I guess this was counterintuitive to the notion of a sequel, though, as fans crave continuity. When a Michael Myers-free movie hit the franchise, just about everyone and their mother cried foul. Halloween III: Season of the Witch was widely panned by just about everyone, and is, to this day, considered an embarrassing aberration in slasher film history. The odd thing: The film is so weird and unique that, in recent years, certain fans have been crawling out of the woodwork, confessing their secret love for this bonkers little flick. It has become something of a cult classic, and a high-octane Blu-ray of it came out last year.
The premise has nothing to do with the well-worn slasher formula at all. It's eight days to Halloween. We're in Los Angeles, and all the kids in the world want one of the three over-the-head masks produced by a company called Silver Shamrock. There's a jack-o-lantern, a witch, and a skullhead. When a man turns up murdered holding a Silver Shamrock mask, our cop hero Daniel (Tom Atkins) and the victim's daughter Ellie (the rather comely Stacey Nelkin) investigate. Their investigation leads them to a small town outside of L.A., where Silver Shamrock headquarters is located.
To skip to the reveal, our heroes find that Silver Shamrock is run by an evil CEO (Dan O'Herlihy) who is actually an ancient Druid king or something, and who has stolen one of the stones of Stonehenge (!) and is using its magical powers to cast curses on his masks. The masks are also equipped with a futuristic microchip that responds to TV signals. On Halloween night, any kids who are wearing the masks and are simultaneously watching the Silver Shamrock TV commercial, will turn into a pile bugs and snakes. The bug and snakes will then bite and eat the kids' parents. This is all done as a sacrifice to the Druid Halloween deity that lives in Stonehenge, or something.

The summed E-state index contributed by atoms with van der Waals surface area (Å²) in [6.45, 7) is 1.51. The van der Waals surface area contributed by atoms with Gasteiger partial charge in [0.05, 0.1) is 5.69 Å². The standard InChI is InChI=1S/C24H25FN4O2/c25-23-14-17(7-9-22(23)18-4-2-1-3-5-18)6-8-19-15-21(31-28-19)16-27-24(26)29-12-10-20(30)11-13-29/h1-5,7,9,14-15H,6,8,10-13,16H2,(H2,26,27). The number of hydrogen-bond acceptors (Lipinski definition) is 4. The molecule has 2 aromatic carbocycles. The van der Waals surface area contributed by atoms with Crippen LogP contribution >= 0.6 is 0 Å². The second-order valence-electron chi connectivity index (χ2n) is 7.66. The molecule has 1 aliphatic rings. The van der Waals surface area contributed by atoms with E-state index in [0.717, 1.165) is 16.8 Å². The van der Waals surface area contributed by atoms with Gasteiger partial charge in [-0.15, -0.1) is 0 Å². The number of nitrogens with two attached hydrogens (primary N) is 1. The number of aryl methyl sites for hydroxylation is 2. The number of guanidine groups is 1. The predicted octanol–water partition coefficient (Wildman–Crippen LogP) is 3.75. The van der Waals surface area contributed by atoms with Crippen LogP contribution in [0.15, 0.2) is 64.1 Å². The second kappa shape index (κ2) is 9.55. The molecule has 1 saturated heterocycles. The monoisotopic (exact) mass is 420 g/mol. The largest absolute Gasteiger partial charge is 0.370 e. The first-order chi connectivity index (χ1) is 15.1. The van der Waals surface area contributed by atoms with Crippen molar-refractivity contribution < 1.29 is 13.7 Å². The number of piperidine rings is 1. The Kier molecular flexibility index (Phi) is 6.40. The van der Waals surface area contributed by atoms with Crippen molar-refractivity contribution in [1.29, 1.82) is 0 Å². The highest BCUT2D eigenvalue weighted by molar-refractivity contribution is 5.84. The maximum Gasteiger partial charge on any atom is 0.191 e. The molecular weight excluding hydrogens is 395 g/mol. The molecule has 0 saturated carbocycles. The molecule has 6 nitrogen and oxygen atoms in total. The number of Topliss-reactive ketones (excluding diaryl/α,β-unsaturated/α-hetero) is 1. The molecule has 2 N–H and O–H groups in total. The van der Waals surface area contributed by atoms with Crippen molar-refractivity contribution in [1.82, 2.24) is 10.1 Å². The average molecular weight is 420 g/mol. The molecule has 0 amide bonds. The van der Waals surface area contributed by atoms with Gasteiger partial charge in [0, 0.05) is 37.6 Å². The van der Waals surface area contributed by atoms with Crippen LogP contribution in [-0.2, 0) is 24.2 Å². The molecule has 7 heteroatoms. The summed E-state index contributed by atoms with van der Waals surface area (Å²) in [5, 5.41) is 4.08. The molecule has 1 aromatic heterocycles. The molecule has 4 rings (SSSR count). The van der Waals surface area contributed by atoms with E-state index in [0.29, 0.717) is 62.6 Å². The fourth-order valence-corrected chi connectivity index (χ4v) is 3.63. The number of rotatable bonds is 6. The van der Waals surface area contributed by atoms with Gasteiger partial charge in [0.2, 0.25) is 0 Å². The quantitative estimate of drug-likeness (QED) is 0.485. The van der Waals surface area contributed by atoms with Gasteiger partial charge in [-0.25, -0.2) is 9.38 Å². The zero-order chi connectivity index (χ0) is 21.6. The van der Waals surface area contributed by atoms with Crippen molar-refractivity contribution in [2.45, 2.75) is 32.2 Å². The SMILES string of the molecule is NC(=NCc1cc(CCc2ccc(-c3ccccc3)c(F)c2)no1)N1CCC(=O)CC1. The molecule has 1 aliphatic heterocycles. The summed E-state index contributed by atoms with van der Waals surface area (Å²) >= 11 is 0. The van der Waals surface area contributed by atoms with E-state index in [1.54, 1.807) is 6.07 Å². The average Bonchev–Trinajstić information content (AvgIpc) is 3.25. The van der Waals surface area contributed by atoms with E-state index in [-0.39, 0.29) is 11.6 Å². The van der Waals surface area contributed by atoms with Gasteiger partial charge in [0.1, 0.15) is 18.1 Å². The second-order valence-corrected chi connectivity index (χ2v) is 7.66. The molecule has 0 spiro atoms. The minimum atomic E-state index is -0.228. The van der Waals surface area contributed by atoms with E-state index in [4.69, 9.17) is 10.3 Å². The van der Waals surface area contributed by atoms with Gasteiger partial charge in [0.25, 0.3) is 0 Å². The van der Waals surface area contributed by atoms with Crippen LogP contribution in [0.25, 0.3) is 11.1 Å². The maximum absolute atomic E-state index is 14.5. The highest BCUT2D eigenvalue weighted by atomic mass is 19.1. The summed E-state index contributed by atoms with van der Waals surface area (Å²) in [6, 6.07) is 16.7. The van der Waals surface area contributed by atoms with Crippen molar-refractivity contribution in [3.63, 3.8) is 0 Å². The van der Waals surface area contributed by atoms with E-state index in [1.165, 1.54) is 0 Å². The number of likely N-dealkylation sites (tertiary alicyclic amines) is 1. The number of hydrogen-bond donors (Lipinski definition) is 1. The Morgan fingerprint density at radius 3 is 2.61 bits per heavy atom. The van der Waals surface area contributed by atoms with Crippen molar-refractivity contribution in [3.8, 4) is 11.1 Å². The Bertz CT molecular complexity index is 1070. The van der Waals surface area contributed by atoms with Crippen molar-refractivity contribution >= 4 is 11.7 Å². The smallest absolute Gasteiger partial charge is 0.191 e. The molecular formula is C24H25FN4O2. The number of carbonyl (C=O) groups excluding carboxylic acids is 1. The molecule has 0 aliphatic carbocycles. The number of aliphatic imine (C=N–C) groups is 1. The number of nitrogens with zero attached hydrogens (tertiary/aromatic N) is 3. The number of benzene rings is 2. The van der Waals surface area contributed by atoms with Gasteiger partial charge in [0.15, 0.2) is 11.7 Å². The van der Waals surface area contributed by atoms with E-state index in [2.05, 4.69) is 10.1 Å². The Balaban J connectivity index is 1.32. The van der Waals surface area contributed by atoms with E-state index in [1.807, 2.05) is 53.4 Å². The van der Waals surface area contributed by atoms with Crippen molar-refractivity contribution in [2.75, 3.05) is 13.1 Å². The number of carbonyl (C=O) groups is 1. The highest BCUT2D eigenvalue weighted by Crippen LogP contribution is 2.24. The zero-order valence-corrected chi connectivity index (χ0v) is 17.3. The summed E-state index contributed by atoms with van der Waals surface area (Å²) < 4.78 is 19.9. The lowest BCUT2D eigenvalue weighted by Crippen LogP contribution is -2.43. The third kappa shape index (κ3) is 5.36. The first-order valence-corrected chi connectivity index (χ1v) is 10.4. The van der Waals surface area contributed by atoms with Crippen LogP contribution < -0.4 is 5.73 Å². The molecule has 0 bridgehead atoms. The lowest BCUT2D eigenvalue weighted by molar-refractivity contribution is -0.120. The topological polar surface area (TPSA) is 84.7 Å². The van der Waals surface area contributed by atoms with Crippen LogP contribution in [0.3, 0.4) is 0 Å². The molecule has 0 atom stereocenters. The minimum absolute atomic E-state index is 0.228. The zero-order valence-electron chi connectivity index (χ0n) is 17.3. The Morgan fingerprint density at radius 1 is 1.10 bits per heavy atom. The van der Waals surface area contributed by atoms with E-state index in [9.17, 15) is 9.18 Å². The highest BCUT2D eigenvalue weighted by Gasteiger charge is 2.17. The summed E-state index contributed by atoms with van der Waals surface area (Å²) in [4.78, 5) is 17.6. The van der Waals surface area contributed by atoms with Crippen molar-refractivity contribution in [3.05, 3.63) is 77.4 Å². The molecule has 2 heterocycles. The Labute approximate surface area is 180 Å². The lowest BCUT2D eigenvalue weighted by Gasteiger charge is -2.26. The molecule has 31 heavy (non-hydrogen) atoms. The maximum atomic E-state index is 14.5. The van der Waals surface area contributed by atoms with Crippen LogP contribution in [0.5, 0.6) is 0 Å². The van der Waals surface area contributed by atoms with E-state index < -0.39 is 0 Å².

Is it me, or is this the single most baffling and difficult plan EVER to pull off? If you need to sacrifice millions of people, wouldn't stealing a nuclear bomb be easier? If I'm getting the details right, the villain of Halloween III has to a) become a famous mask-maker, b) become a technology pioneer, c) put himself in a position where he can steal a stone from Stonehenge without being seen, d) transport it to California without anyone noticing, e) ensure that his masks are the most famous in the country, f) ensure that kids will buy his masks and also watch a TV broadcast on Halloween night, g) assume that the bugs and snakes will actually bother to kill the parents. Call me crazy, but it seems that he has a rather high margin of error in this process.
Oh yes, and the bad guy also has an army of robot automatons in suits who kill people and sacrifice themselves regularly. The automatons, when gathered together, look an awful lot like a lost '80s New Wave band. Let's say The Specials.
Halloween III is awful. Just awful. It's baffling and off-putting and not scary, and the thought of an evil CEO using TV waves to turn my brains into bugs is something that perhaps only David Cronenberg could make terrifying. Although I can understand why so many people are fond of it. It's so off-the-wall that people can certainly enjoy it as a camp object. Indeed, I kind of want to see it again (this was my maiden voyage), just to prove to myself that what I saw was real. It's bad, but I want to go back. That is the eerie power of Halloween III.
Fans demanded it, and the studio listened. Let's look at the return of Michael Myers in...